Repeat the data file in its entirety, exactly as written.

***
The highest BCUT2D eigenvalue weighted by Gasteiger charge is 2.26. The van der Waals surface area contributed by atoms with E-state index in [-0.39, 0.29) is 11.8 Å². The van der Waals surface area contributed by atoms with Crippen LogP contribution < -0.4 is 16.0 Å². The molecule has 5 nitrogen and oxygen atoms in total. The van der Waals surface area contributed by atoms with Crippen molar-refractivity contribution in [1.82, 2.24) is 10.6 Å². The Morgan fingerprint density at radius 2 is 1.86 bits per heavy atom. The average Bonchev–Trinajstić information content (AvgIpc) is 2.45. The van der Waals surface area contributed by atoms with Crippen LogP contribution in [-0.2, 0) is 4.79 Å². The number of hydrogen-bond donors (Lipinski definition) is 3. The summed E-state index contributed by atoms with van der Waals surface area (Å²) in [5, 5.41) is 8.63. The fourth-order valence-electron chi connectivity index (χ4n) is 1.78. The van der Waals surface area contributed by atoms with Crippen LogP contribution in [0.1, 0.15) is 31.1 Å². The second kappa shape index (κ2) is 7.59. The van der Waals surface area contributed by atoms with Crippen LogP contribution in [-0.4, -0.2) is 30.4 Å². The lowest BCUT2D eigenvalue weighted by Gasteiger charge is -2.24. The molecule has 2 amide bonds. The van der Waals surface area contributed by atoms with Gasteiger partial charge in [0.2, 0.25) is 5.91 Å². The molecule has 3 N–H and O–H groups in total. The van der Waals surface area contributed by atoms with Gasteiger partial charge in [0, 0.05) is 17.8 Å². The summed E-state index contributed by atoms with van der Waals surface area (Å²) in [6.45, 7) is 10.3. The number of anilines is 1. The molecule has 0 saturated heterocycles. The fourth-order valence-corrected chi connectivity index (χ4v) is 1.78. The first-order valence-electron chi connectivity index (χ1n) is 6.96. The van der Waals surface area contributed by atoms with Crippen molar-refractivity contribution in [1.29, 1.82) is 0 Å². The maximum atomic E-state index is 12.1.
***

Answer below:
The highest BCUT2D eigenvalue weighted by Gasteiger charge is 2.26. The van der Waals surface area contributed by atoms with E-state index in [-0.39, 0.29) is 11.8 Å². The van der Waals surface area contributed by atoms with Crippen LogP contribution < -0.4 is 16.0 Å². The molecule has 5 nitrogen and oxygen atoms in total. The van der Waals surface area contributed by atoms with Crippen molar-refractivity contribution in [1.82, 2.24) is 10.6 Å². The Morgan fingerprint density at radius 2 is 1.86 bits per heavy atom. The average Bonchev–Trinajstić information content (AvgIpc) is 2.45. The van der Waals surface area contributed by atoms with Crippen LogP contribution in [-0.2, 0) is 4.79 Å². The number of hydrogen-bond donors (Lipinski definition) is 3. The summed E-state index contributed by atoms with van der Waals surface area (Å²) in [5, 5.41) is 8.63. The fourth-order valence-electron chi connectivity index (χ4n) is 1.78. The van der Waals surface area contributed by atoms with Crippen LogP contribution in [0.1, 0.15) is 31.1 Å². The second kappa shape index (κ2) is 7.59. The van der Waals surface area contributed by atoms with Crippen LogP contribution in [-0.4, -0.2) is 30.4 Å². The lowest BCUT2D eigenvalue weighted by Gasteiger charge is -2.24. The molecule has 2 amide bonds. The van der Waals surface area contributed by atoms with Gasteiger partial charge in [0.2, 0.25) is 5.91 Å². The molecule has 3 N–H and O–H groups in total. The van der Waals surface area contributed by atoms with Gasteiger partial charge in [0, 0.05) is 17.8 Å². The summed E-state index contributed by atoms with van der Waals surface area (Å²) in [6.45, 7) is 10.3. The number of anilines is 1. The molecule has 0 saturated heterocycles. The fourth-order valence-corrected chi connectivity index (χ4v) is 1.78. The first-order valence-electron chi connectivity index (χ1n) is 6.96. The van der Waals surface area contributed by atoms with Crippen molar-refractivity contribution in [1.29, 1.82) is 0 Å². The maximum atomic E-state index is 12.1.